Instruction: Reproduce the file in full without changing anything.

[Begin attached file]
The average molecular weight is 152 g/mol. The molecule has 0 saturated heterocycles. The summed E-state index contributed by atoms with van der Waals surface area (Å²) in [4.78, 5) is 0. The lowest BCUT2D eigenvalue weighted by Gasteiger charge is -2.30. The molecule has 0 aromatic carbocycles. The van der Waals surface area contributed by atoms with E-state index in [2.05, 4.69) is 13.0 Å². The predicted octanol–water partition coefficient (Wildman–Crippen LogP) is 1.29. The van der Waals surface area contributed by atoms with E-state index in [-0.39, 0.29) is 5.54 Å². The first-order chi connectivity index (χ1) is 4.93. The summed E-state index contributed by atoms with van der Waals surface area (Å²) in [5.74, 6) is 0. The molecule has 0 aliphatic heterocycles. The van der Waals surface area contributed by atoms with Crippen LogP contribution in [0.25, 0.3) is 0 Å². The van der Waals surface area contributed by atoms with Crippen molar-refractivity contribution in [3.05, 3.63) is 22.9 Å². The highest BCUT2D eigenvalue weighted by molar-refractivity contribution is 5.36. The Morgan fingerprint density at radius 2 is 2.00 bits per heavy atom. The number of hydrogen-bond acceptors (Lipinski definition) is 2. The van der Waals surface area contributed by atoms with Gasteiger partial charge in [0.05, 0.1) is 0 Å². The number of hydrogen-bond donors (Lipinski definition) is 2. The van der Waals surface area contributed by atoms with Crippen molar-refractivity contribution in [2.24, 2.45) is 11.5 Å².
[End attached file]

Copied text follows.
The average molecular weight is 152 g/mol. The molecule has 0 saturated heterocycles. The summed E-state index contributed by atoms with van der Waals surface area (Å²) in [4.78, 5) is 0. The lowest BCUT2D eigenvalue weighted by Gasteiger charge is -2.30. The molecule has 0 aromatic carbocycles. The van der Waals surface area contributed by atoms with E-state index in [2.05, 4.69) is 13.0 Å². The predicted octanol–water partition coefficient (Wildman–Crippen LogP) is 1.29. The van der Waals surface area contributed by atoms with E-state index in [-0.39, 0.29) is 5.54 Å². The first-order chi connectivity index (χ1) is 4.93. The summed E-state index contributed by atoms with van der Waals surface area (Å²) in [5.74, 6) is 0. The molecule has 0 aliphatic heterocycles. The van der Waals surface area contributed by atoms with Crippen LogP contribution in [0.25, 0.3) is 0 Å². The van der Waals surface area contributed by atoms with Crippen molar-refractivity contribution in [3.05, 3.63) is 22.9 Å². The highest BCUT2D eigenvalue weighted by molar-refractivity contribution is 5.36. The Morgan fingerprint density at radius 2 is 2.00 bits per heavy atom. The number of hydrogen-bond acceptors (Lipinski definition) is 2. The van der Waals surface area contributed by atoms with Gasteiger partial charge in [0.05, 0.1) is 0 Å². The number of hydrogen-bond donors (Lipinski definition) is 2. The van der Waals surface area contributed by atoms with Crippen molar-refractivity contribution in [2.24, 2.45) is 11.5 Å².